By James Zumwalt, a retired U.S Marine Corps lieutenant colonel and a member of the Committee on the Present Danger (THE WASHINGTON POST, 16/08/08):
For three years, I knew this day would come. I thought I would be prepared. Coming from a family whose proud military heritage dates to this country’s founding, and having served in the Marines for a quarter-century and lost a brother to war-related causes, I felt ready for any challenge military life might bring.
I was not.
For generations, my family has sent sons off to war. The first, Jacob Zumwalt, lies in Fort Zumwalt, Mo., — his headstone recognizes his military service in the American Revolution. The 20th century bore witness to a grandfather’s service in World War I, World War II and Korea; a father’s service in World War II, Korea and Vietnam; a brother’s service in Vietnam; and my own in Vietnam and Operation Desert Storm.
Growing up, my brother and I were never told that we had an obligation to serve. It was by osmosis, through witnessing our father’s sense of duty to country, that we felt compelled to do so.
Similarly, I never told my son, James, that he bore such an obligation. But I felt great pride when he, too, chose to serve.
Military service must be in our DNA. Even so, it is very difficult for a father to watch a son go off to war.
My son, who was commissioned in the Navy in 2005, chose an extremely dangerous specialty — explosive ordnance disposal. EOD is a cadre of quiet professionals working with a wide range of explosive material, from small conventional bombs, such as improvised explosive devices, to nuclear warheads. To wear the EOD warfare insignia, candidates are required to pass Navy Dive School, where most EOD careers end before getting fully underway.
After James completed Dive School, he was assigned to a Navy salvage ship. On that assignment, his team made a deep dive on a recently discovered U.S. submarine that was lost during World War II. The dive on the USS Lagarto — where he observed the entombment of 86 sailors, many younger than he — gave him an appreciation for youth’s false perception that life goes on forever.
When James told me he was going into EOD, I asked why. I expected to hear him talk about the challenge of working with explosives. I was pleasantly surprised when he said, “I can save lives.” And this lofty goal was diminished none by the fact that EOD, the Navy’s smallest force, has suffered a disproportionate number of casualties in today’s war.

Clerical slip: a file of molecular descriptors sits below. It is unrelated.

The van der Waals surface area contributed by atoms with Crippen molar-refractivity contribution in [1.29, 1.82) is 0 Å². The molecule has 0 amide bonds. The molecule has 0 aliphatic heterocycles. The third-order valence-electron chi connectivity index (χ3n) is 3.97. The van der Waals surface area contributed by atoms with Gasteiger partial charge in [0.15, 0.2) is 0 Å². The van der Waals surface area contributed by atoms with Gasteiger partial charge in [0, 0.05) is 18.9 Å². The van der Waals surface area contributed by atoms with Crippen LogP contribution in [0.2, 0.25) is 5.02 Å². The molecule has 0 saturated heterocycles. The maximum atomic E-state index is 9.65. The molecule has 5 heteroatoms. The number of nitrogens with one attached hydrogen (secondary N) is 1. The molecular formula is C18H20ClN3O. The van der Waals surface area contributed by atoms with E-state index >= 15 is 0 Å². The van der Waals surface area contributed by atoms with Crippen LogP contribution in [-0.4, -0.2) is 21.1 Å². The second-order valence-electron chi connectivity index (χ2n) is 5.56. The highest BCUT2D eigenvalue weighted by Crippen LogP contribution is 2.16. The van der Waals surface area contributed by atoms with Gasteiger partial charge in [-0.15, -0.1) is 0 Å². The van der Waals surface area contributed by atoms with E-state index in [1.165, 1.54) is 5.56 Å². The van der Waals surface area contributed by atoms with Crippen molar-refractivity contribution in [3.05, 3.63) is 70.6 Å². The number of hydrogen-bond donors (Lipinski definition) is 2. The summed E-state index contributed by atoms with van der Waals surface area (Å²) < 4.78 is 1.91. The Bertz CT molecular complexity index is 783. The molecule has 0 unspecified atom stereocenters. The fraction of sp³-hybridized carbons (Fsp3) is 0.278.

Given the increasing demand for EOD specialists, I knew the time would come when James would follow in footsteps of many in our family. He, too, would answer his country’s call in a faraway land.
I felt it important to impart guidance about combat service before he left. Many times I sat down to memorialize my thoughts but had great difficulty finding the right words. When he completed his EOD training, I knew his deployment was fast approaching. After I learned that he would be sent to Iraq late this summer, the words that failed me earlier flowed freely.
What does a father tell a son going off to war? In addition to some of my own father’s counsel to me, I felt compelled to share advice much more difficult to convey. It was advice my father never needed to share with me, or, for that matter, his father with him — because what had to be said to my son had not been an issue in America’s previous wars.
What I told James related to the nature of the enemy and the evil we are fighting today. I had to counsel him that we are fighting an enemy unequaled in its brutality and barbarity; that no American soldier taken captive by this enemy has returned alive; that once their remains were found, their condition attested to the terrible price these soldiers ultimately paid; that they were victims of sadistic torture, mutilation and decapitation. I had to counsel him that, if he is faced with capture by this enemy, surrender is not an option.
It was not easy advice for a father to give, but knowing the atrocities of which this enemy has proved capable, it was a father’s love that compelled me to do so.
I shared one other thought with James. Having lost a grandfather, father and brother, I had come to believe all my heroes were gone. But I was wrong about this, too. In bidding my son farewell as he goes off to war, I realized I have been blessed with yet another hero.